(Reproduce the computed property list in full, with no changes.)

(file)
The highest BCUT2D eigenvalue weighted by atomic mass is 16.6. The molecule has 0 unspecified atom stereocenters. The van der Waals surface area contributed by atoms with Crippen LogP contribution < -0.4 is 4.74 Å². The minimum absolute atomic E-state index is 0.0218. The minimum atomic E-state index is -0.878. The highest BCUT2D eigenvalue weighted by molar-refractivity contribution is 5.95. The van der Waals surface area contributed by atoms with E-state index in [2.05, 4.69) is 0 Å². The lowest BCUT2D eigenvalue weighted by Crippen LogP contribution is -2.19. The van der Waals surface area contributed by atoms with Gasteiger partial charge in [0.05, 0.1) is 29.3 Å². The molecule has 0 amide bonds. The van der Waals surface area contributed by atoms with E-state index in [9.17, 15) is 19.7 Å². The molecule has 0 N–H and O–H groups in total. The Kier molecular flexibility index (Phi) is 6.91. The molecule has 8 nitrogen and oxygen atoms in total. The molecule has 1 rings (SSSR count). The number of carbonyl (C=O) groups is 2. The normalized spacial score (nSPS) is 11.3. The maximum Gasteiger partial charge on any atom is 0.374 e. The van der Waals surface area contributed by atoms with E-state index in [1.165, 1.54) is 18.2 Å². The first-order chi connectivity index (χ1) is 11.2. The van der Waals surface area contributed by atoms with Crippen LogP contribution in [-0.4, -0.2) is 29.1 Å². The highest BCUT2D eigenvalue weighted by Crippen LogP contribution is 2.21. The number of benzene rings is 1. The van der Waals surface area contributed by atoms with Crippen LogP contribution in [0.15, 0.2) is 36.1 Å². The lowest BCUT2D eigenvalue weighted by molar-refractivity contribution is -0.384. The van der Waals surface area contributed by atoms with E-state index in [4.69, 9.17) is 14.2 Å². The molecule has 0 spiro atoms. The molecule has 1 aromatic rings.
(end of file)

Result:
The highest BCUT2D eigenvalue weighted by atomic mass is 16.6. The molecule has 0 unspecified atom stereocenters. The van der Waals surface area contributed by atoms with Crippen LogP contribution < -0.4 is 4.74 Å². The minimum absolute atomic E-state index is 0.0218. The minimum atomic E-state index is -0.878. The highest BCUT2D eigenvalue weighted by molar-refractivity contribution is 5.95. The van der Waals surface area contributed by atoms with E-state index in [2.05, 4.69) is 0 Å². The lowest BCUT2D eigenvalue weighted by Crippen LogP contribution is -2.19. The van der Waals surface area contributed by atoms with Gasteiger partial charge in [0.05, 0.1) is 29.3 Å². The molecule has 0 amide bonds. The van der Waals surface area contributed by atoms with E-state index in [9.17, 15) is 19.7 Å². The molecule has 0 N–H and O–H groups in total. The Kier molecular flexibility index (Phi) is 6.91. The molecule has 8 nitrogen and oxygen atoms in total. The molecule has 1 rings (SSSR count). The number of carbonyl (C=O) groups is 2. The normalized spacial score (nSPS) is 11.3. The maximum Gasteiger partial charge on any atom is 0.374 e. The van der Waals surface area contributed by atoms with E-state index in [1.165, 1.54) is 18.2 Å². The first-order chi connectivity index (χ1) is 11.2. The van der Waals surface area contributed by atoms with Crippen LogP contribution in [-0.4, -0.2) is 29.1 Å². The highest BCUT2D eigenvalue weighted by Crippen LogP contribution is 2.21. The number of benzene rings is 1. The van der Waals surface area contributed by atoms with Crippen LogP contribution in [0.15, 0.2) is 36.1 Å². The lowest BCUT2D eigenvalue weighted by molar-refractivity contribution is -0.384. The van der Waals surface area contributed by atoms with E-state index in [4.69, 9.17) is 14.2 Å². The molecule has 0 spiro atoms. The molecule has 1 aromatic rings.